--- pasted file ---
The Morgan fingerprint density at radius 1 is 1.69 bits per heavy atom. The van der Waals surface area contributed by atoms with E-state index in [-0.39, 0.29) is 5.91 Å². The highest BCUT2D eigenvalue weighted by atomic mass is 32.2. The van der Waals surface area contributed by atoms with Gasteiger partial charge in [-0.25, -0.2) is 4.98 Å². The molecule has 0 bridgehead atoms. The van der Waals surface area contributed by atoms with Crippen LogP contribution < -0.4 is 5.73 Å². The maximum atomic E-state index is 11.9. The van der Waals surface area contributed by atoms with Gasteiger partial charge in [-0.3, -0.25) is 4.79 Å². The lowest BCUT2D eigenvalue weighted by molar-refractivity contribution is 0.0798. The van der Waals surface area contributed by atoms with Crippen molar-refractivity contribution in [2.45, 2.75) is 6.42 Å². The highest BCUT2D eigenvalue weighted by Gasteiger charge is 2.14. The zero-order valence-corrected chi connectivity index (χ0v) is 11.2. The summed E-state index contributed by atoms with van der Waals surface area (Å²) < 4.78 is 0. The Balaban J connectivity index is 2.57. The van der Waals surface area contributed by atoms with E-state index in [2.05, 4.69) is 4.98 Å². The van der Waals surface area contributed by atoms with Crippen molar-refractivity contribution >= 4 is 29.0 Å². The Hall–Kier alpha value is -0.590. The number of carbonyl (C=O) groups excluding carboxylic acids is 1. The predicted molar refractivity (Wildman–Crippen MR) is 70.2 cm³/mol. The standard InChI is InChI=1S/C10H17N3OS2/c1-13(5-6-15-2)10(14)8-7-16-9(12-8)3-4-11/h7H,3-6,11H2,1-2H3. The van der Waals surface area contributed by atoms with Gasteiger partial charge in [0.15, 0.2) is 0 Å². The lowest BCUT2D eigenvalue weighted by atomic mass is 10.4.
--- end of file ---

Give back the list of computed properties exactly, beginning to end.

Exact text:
The Morgan fingerprint density at radius 1 is 1.69 bits per heavy atom. The van der Waals surface area contributed by atoms with E-state index in [-0.39, 0.29) is 5.91 Å². The highest BCUT2D eigenvalue weighted by atomic mass is 32.2. The van der Waals surface area contributed by atoms with Gasteiger partial charge in [-0.25, -0.2) is 4.98 Å². The molecule has 0 bridgehead atoms. The van der Waals surface area contributed by atoms with Crippen LogP contribution < -0.4 is 5.73 Å². The maximum atomic E-state index is 11.9. The van der Waals surface area contributed by atoms with Gasteiger partial charge in [-0.3, -0.25) is 4.79 Å². The lowest BCUT2D eigenvalue weighted by molar-refractivity contribution is 0.0798. The van der Waals surface area contributed by atoms with Crippen molar-refractivity contribution in [2.45, 2.75) is 6.42 Å². The highest BCUT2D eigenvalue weighted by Gasteiger charge is 2.14. The zero-order valence-corrected chi connectivity index (χ0v) is 11.2. The summed E-state index contributed by atoms with van der Waals surface area (Å²) < 4.78 is 0. The Balaban J connectivity index is 2.57. The van der Waals surface area contributed by atoms with E-state index in [2.05, 4.69) is 4.98 Å². The van der Waals surface area contributed by atoms with Crippen molar-refractivity contribution >= 4 is 29.0 Å². The Hall–Kier alpha value is -0.590. The number of carbonyl (C=O) groups excluding carboxylic acids is 1. The predicted molar refractivity (Wildman–Crippen MR) is 70.2 cm³/mol. The standard InChI is InChI=1S/C10H17N3OS2/c1-13(5-6-15-2)10(14)8-7-16-9(12-8)3-4-11/h7H,3-6,11H2,1-2H3. The van der Waals surface area contributed by atoms with Gasteiger partial charge in [0.15, 0.2) is 0 Å². The lowest BCUT2D eigenvalue weighted by atomic mass is 10.4.